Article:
- Zelenskiy says there are no more walls in Soledar
- Wagner Group sending waves of fighters, Ukraine says
- Fight for cavernous salt mining tunnels under the city
KYIV/SIVERSK, Ukraine, Jan 10 (Reuters) – Russia has stepped up a powerful attack on Soledar in eastern Ukraine, officials said in Kyiv, forcing Ukrainian troops to repel waves of attacks by Wagner’s contract militia around the salt mining town and nearby fronts.
Soledar, in the industrial Donbass region, is a few kilometers from Bakhmut, where troops on both sides have suffered heavy casualties in one of the most intense trench warfare since Russia invaded Ukraine there. almost 11 months old.
Ukrainian forces repelled an earlier attempt to take the city, but large numbers of Wagner Group units quickly returned, deploying new tactics and more soldiers under heavy artillery cover, the Ukrainian deputy minister said on Monday. of Defense, Hanna Malyar, on the Telegram messaging application.
“The enemy is literally stepping over the corpses of its own soldiers, using massive artillery, MLRS systems and mortars,” Malyar said.
The Russian Defense Ministry did not mention either Soledar or Bakhmut during a regular press briefing on Monday, a day after it came under fire for an apparently false allegation of a missile strike on a Ukrainian temporary barracks.
Wagner was founded by Yevgeny Prigozhin, an ally of Russian President Vladimir Putin. Drawing recruits from Russian prisons and known for his uncompromising violence, he is active in conflicts in Africa and played a leading role in Russia’s war effort in Ukraine.
Prigozhin has been trying to capture Bakhmut and Soledar for months at the cost of many lives on both sides. He said on Saturday that its significance lay in a network of cavernous mining tunnels under the ground, which can hold large groups of people as well as tanks and other war machines.
Ukrainian military analyst Oleh Zhdanov said the fighting in Bahkmut and Soledar is “the most intense of the entire front line”, with little progress either side in freezing conditions.
“So many (pro-Russian fighters) remain on the battlefield… dead or wounded,” he said on YouTube.
“They attack our positions in waves, but the wounded usually die on the spot, either from exposure because it is very cold, or from loss of blood. No one comes to help them or pick up the dead on the battlefield.”
Reuters could not immediately verify reports from the battlefield.
NO INTACT BUILDINGS
Ukrainian President Volodymyr Zelenskiy said in overnight video remarks on Monday that Bakhmut and Soledar were holding on despite the widespread destruction.
He cited new, fiercer attacks at Soledar, where he said no walls were left standing and the ground was covered in Russian corpses.
“Thanks to the resilience of our soldiers in Soledar, we have won additional time and additional forces for Ukraine,” Zelenskiy said. He did not specify what he meant by gaining time or force.
But Ukrainian officials, led by Commander-in-Chief General Valery Zaluzhniy, have warned that Russia is preparing new troops for a major new offensive on Ukraine, possibly on the capital Kyiv.
Zelenskiy also appears to be banking on obtaining more sophisticated weaponry from Ukraine’s western partners to repel attacks and possibly expel Russian troops.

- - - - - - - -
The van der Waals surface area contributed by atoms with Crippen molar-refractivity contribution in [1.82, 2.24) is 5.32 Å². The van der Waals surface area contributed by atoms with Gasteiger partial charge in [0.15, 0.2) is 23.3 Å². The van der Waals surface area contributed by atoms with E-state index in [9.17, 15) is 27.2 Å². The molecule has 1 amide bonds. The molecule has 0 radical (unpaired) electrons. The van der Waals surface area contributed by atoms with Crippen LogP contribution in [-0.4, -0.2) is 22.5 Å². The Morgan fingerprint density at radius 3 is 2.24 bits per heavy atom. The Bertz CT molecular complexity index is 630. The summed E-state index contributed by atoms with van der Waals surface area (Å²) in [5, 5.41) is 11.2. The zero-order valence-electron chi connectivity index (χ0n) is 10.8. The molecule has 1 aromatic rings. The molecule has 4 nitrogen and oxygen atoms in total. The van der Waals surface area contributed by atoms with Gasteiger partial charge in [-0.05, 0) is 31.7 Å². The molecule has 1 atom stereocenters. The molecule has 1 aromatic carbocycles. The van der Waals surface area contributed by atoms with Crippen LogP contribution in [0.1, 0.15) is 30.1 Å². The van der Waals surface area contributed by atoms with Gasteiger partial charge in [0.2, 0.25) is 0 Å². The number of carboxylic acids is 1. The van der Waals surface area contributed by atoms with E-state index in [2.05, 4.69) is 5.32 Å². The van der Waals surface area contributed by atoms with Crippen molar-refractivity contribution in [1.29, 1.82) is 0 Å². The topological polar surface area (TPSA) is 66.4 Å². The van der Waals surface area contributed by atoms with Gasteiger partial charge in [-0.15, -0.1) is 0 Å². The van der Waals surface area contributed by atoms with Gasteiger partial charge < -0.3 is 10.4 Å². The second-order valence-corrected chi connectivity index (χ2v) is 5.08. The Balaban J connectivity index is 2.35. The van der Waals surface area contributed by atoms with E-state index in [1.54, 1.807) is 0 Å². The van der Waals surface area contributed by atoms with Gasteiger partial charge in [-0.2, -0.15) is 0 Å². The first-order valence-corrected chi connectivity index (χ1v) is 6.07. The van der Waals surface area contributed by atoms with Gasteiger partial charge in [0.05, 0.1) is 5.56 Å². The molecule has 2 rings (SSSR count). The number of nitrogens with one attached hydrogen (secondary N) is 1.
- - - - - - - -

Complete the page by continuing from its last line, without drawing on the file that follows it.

On Monday, he continued his diplomatic efforts by addressing Petr Fiala, Prime Minister of the Czech Republic, current President of the European Union at 27.
“I’m sure our soldiers at the front will get these weapons and equipment. Very soon,” he said.
France, Germany and the United States all pledged last week to send armored fighting vehicles, in response to a long-standing Ukrainian request. Britain plans to supply tanks to Ukraine for the first time, Sky News reported, citing a Western source. The UK Ministry of Defense had no comment.
Iran may be contributing to war crimes in Ukraine by supplying drones to Russia, White House national security adviser Jake Sullivan said Monday.
The United States imposed sanctions on companies and individuals it accused of producing or transferring Iranian drones used by Russia. The White House said last week it was considering ways to target Iranian production of armed unmanned aircraft through sanctions and export controls.
Military analysts say the strategic military advantage for Russia from capturing Bakhmut and Soledar would be limited.
Taras Berezovets, a Ukrainian journalist, political commentator and Ukrainian army officer, said capturing Soledar made little sense except as a personal victory for Prigozhin, but it would be easier to take than Bakhmut.
“It’s his personal war,” Berezovets said on YouTube.
A US official said Prigozhin was monitoring salt and gypsum from the mines, which are believed to extend more than 100 miles underground and contain caverns the scale of an auditorium.
Berezovets said Ukrainian troops fighting in Bakhmut and Soledar say attacks come in waves of small groups, no more than 15, with the first wave usually wiped out. Pro-Russian forces dug in and left white ribbons for the next wave to follow.
“The complexity of the fighting in towns like Bakhmut and Soledar makes it difficult to determine who is with you and who is the enemy,” he said.
At an evacuation center near Kramatorsk, Olha, 60, said she fled Soledar after moving from apartment to apartment as each was destroyed in tank battles.
“There is no longer a single house intact. The apartments were burning, breaking in two,” said Olha, who gave only his first name.
Reports from Reuters offices; Written by Frank Jack Daniel, Doina Chiacu and Michael Perry; Editing by Grant McCool, Lincoln Feast and Himani Sarkar
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